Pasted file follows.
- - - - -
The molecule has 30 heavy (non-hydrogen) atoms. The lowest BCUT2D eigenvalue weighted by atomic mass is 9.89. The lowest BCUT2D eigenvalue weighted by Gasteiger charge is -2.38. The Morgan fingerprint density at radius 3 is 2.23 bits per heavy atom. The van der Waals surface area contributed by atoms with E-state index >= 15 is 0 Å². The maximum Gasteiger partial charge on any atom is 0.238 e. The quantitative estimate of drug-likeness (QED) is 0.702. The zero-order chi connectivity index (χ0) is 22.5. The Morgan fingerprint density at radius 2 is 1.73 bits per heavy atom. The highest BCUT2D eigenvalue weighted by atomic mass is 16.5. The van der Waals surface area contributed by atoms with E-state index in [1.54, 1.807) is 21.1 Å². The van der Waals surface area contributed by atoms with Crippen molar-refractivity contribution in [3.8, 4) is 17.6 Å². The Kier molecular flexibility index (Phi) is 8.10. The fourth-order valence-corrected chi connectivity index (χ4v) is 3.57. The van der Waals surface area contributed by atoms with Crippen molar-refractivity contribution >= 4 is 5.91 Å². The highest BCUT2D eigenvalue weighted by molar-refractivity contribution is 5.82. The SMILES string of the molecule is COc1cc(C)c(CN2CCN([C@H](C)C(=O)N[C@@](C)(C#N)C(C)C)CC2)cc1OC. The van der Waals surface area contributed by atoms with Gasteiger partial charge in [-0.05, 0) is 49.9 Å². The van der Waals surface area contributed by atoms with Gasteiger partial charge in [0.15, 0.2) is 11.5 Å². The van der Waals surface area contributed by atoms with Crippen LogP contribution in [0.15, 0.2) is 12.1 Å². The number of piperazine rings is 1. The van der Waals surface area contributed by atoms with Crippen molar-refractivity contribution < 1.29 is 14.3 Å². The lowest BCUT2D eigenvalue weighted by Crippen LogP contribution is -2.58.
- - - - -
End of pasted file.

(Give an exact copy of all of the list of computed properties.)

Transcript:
The molecule has 30 heavy (non-hydrogen) atoms. The lowest BCUT2D eigenvalue weighted by atomic mass is 9.89. The lowest BCUT2D eigenvalue weighted by Gasteiger charge is -2.38. The Morgan fingerprint density at radius 3 is 2.23 bits per heavy atom. The van der Waals surface area contributed by atoms with E-state index >= 15 is 0 Å². The maximum Gasteiger partial charge on any atom is 0.238 e. The quantitative estimate of drug-likeness (QED) is 0.702. The zero-order chi connectivity index (χ0) is 22.5. The Morgan fingerprint density at radius 2 is 1.73 bits per heavy atom. The highest BCUT2D eigenvalue weighted by atomic mass is 16.5. The van der Waals surface area contributed by atoms with E-state index in [1.54, 1.807) is 21.1 Å². The van der Waals surface area contributed by atoms with Crippen molar-refractivity contribution in [3.8, 4) is 17.6 Å². The Kier molecular flexibility index (Phi) is 8.10. The fourth-order valence-corrected chi connectivity index (χ4v) is 3.57. The van der Waals surface area contributed by atoms with Crippen molar-refractivity contribution >= 4 is 5.91 Å². The highest BCUT2D eigenvalue weighted by molar-refractivity contribution is 5.82. The SMILES string of the molecule is COc1cc(C)c(CN2CCN([C@H](C)C(=O)N[C@@](C)(C#N)C(C)C)CC2)cc1OC. The van der Waals surface area contributed by atoms with Gasteiger partial charge in [-0.05, 0) is 49.9 Å². The van der Waals surface area contributed by atoms with Gasteiger partial charge in [0.15, 0.2) is 11.5 Å². The van der Waals surface area contributed by atoms with Crippen LogP contribution in [0.15, 0.2) is 12.1 Å². The number of piperazine rings is 1. The van der Waals surface area contributed by atoms with Crippen molar-refractivity contribution < 1.29 is 14.3 Å². The lowest BCUT2D eigenvalue weighted by Crippen LogP contribution is -2.58.